By David Hegg
From my seat in the arena of church ministry, I’ve had a pretty good view of the whole COVID adventure that has been, and still is, playing out on the field of our lives. As the virus has touched our church family and the greater SCV family, we’ve all realized just how hard it has been to find information we can rely on. Regulations, information, predictions and even factual compilations of cases, hospitalizations and deaths have all become suspect as mutually contradictory news reports have deepened the confusion.
But one thing is all too apparent. When we dig down through all the opinions, recommendations and reports, we find one thing that is incontrovertible, and it is this: Overall health is extremely important. What we’ve all seen is how comorbidities can greatly increase one’s chances of suffering grave consequences from a virus that in most other cases is not life-threatening. Simply put, daily attention to maintaining good physical health that includes proper nutrition, consistent hygiene, regular exercise and recurrent medical attention as warranted is the most effective way to escape the ravages of the various viral culprits that swirl around us every day.
What we learn from COVID about the tremendous advantages that come with overall good health we should apply to our lives in terms of maintaining good overall ethical foundations, wise discernment and integrous living.
Here’s my point. When COVID hits, those whose health is compromised most often fare far worse than those in good health. The same is true in life. When adversity hits, when circumstances disappoint, and when discouragement and despair squeeze your gut, you had better have a solid ethical foundation that won’t crumble under the weight of the situation.
In my line of work, I often sit with those who have been broadsided by tragedy. The loss of a job, a shocking diagnosis, the death of a child, or any number of similar tragic life events can send those with no ethical foundation into a period of alternating anger, despair, grief and self-loathing. I’ve watched otherwise successful people melt down in the face of situations that, while horrible, have been managed by many before them who understood that it is not what happens to us but how we respond that really matters.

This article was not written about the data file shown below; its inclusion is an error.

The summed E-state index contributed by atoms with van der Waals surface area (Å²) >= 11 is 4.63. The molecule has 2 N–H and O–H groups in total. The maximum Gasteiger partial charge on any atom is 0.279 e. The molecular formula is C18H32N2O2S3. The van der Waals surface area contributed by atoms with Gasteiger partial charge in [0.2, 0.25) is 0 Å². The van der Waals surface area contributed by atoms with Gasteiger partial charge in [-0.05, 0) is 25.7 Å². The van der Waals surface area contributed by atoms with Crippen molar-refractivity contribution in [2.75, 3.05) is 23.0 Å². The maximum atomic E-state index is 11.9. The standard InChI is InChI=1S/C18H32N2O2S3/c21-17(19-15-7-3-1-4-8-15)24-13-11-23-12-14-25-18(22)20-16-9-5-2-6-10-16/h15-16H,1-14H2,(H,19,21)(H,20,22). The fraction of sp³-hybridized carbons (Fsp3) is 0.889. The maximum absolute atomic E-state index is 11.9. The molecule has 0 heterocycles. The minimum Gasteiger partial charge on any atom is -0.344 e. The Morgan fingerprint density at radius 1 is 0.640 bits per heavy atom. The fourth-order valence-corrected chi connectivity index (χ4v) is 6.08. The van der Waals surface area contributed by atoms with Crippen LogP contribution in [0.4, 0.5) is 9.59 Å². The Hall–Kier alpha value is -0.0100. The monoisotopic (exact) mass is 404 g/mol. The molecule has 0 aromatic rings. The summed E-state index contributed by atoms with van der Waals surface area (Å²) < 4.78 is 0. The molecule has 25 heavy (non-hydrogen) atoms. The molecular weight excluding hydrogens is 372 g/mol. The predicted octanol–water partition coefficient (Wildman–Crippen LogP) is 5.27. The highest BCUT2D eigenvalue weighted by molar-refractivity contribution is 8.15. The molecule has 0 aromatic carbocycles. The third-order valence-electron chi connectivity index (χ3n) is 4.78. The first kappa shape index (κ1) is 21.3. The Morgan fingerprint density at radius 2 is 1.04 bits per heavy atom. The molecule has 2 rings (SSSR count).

Now, I am not in any way denying the power of adversity to unsettle even the strongest among us. What I am saying is that those who have no ethical ballast, no perspective on the meaning and purpose of life, and who have lived in the shallows of personal happiness and selfish desires will, upon being run over by adversity, too often remain miserable and ineffective, wallowing in self-pity while playing the blame game. They are no good to themselves and a considerable pain to the rest of us.
So, what’s the answer? Just as good physical health requires consistent maintenance, so also a strong ethical system requires a purposeful pursuit of truth, knowledge and wisdom. I challenge you to test your ethical system by answering the four fundamental questions of life.
Who am I? Where did I come from? Why am I here? Where am I going? For example, here are my answers:
Who am I? I am a follower of Jesus Christ, God the Son Incarnate.
Where did I come from? Like every other human being, I was created by God as his image bearer, and thus, I have value and dignity that is to be lived out wisely.
Why am I here? I exist to find my identity in who God has made me, finding my life purpose living to glorify my Creator.
Where am I going? This life is just a prelude to the next. I believe that physical death will not end my being, but that, because of faith in Jesus Christ, I will spend eternity with my Creator, and with all those who have entrusted their eternal well-being to him.
Yes, I know. Those are my answers. Yours may be quite different. But here’s the deal. Those answers allow me to deal with suffering as that which God may be using in my life for good. They allow me to know what is right and true and useful in living this life, not for self, but for others. They also guard me against things that look good but are actually harmful.
Here’s my final question. What are your answers? Here’s to a New Year filled with the ability to respond well to whatever comes our way. After all, we’re in this together.
Local resident David Hegg is senior pastor of Grace Baptist Church. “Ethically Speaking” appears Sundays.